The Business of Safety
Friday, May 15, 2015 John Coniglio, PhD.
The safety and health profession is one that seems to teeter totter frequently with the height of rise and fall dependent on the business cycle. While many professions feel the same impact due to business cycles, the safety profession seems to be harder hit and has a difficult time explaining the need to business when attempts are made to justify its existence.
After years of operating within the profession, occupying many positions in various business sectors (insurance, heavy steel, chemical process, consulting), it occurred that the problem might really be one which occupies the entire concept of safety -- simply put, the “cost benefit concept.”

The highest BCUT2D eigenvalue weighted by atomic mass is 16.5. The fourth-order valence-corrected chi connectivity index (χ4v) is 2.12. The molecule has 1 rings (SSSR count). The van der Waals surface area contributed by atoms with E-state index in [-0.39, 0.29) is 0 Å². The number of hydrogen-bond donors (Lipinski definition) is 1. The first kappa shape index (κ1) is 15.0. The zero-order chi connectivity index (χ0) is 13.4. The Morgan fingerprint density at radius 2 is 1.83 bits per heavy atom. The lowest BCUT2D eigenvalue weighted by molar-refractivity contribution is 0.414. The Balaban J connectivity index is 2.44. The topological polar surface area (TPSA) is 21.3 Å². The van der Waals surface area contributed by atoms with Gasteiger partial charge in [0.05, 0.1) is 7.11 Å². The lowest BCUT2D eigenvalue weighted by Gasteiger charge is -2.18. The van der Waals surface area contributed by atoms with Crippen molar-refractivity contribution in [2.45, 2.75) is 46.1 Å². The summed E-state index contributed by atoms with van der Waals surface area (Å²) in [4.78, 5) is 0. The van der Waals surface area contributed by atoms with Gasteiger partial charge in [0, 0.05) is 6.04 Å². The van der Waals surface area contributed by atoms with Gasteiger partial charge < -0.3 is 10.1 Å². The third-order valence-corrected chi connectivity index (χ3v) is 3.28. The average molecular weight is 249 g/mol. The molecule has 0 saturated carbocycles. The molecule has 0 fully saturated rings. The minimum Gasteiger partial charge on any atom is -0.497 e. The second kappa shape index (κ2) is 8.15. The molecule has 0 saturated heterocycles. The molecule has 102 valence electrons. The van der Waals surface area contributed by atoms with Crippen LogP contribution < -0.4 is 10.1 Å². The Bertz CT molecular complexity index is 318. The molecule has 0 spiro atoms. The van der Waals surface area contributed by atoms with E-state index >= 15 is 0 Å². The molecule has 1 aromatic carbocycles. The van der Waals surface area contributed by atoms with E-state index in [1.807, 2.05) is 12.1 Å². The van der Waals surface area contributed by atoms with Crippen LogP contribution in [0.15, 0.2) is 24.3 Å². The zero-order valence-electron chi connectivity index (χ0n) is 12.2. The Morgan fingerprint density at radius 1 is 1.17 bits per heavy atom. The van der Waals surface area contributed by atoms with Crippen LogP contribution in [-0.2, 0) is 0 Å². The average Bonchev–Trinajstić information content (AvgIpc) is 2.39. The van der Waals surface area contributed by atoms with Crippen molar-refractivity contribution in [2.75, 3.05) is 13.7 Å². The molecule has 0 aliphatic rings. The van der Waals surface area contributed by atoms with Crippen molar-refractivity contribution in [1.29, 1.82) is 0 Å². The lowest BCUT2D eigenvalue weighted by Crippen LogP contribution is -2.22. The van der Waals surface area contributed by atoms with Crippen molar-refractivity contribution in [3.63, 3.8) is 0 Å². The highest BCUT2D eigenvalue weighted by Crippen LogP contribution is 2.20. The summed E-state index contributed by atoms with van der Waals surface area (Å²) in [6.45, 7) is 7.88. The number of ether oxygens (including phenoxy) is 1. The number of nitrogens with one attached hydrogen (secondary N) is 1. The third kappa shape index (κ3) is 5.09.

If we have not been able to outline the real impact of professional safety efforts as a profession, why should business react positively? There is also always the continuing appearance that we fall back on the age-old adage, “the humanitarian approach is what really counts, that’s what is important when it comes to safety!” While it easy for all of us to say that we constantly care for one another when it pertains to occupational safety, how do we put it into practice? More importantly, how do we justify it from a business concept? It would seem that quantifying the need and result as it applies to the cost benefit of safety really will achieve the end result of our stated humanitarian concern.
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